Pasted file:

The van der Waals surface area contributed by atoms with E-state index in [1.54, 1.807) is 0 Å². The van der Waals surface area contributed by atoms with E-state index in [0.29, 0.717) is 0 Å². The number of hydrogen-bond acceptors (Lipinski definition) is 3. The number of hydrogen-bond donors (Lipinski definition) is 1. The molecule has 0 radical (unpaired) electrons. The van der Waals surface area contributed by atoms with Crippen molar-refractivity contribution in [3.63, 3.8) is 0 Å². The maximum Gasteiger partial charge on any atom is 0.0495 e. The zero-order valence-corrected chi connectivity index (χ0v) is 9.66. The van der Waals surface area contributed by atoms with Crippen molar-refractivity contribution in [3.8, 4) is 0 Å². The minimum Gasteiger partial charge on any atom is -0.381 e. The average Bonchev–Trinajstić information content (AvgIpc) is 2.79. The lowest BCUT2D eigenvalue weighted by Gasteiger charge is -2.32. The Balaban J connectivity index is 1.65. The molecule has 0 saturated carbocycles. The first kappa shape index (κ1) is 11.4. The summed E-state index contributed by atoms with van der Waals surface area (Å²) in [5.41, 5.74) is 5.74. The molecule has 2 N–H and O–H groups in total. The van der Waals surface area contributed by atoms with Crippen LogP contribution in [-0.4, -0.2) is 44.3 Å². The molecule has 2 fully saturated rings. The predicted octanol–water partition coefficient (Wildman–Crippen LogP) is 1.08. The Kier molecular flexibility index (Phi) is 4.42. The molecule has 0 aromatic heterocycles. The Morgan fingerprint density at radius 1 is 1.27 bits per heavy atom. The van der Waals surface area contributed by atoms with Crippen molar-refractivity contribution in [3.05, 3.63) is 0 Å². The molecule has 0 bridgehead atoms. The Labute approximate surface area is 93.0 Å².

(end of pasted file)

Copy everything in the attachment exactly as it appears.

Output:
The van der Waals surface area contributed by atoms with E-state index in [1.54, 1.807) is 0 Å². The van der Waals surface area contributed by atoms with E-state index in [0.29, 0.717) is 0 Å². The number of hydrogen-bond acceptors (Lipinski definition) is 3. The number of hydrogen-bond donors (Lipinski definition) is 1. The molecule has 0 radical (unpaired) electrons. The van der Waals surface area contributed by atoms with Crippen molar-refractivity contribution in [3.63, 3.8) is 0 Å². The maximum Gasteiger partial charge on any atom is 0.0495 e. The zero-order valence-corrected chi connectivity index (χ0v) is 9.66. The van der Waals surface area contributed by atoms with Crippen molar-refractivity contribution in [3.8, 4) is 0 Å². The minimum Gasteiger partial charge on any atom is -0.381 e. The average Bonchev–Trinajstić information content (AvgIpc) is 2.79. The lowest BCUT2D eigenvalue weighted by Gasteiger charge is -2.32. The Balaban J connectivity index is 1.65. The molecule has 0 saturated carbocycles. The first kappa shape index (κ1) is 11.4. The summed E-state index contributed by atoms with van der Waals surface area (Å²) in [5.41, 5.74) is 5.74. The molecule has 2 N–H and O–H groups in total. The van der Waals surface area contributed by atoms with Crippen LogP contribution in [-0.4, -0.2) is 44.3 Å². The molecule has 2 fully saturated rings. The predicted octanol–water partition coefficient (Wildman–Crippen LogP) is 1.08. The Kier molecular flexibility index (Phi) is 4.42. The molecule has 0 aromatic heterocycles. The Morgan fingerprint density at radius 1 is 1.27 bits per heavy atom. The van der Waals surface area contributed by atoms with Crippen molar-refractivity contribution in [3.05, 3.63) is 0 Å². The molecule has 0 bridgehead atoms. The Labute approximate surface area is 93.0 Å².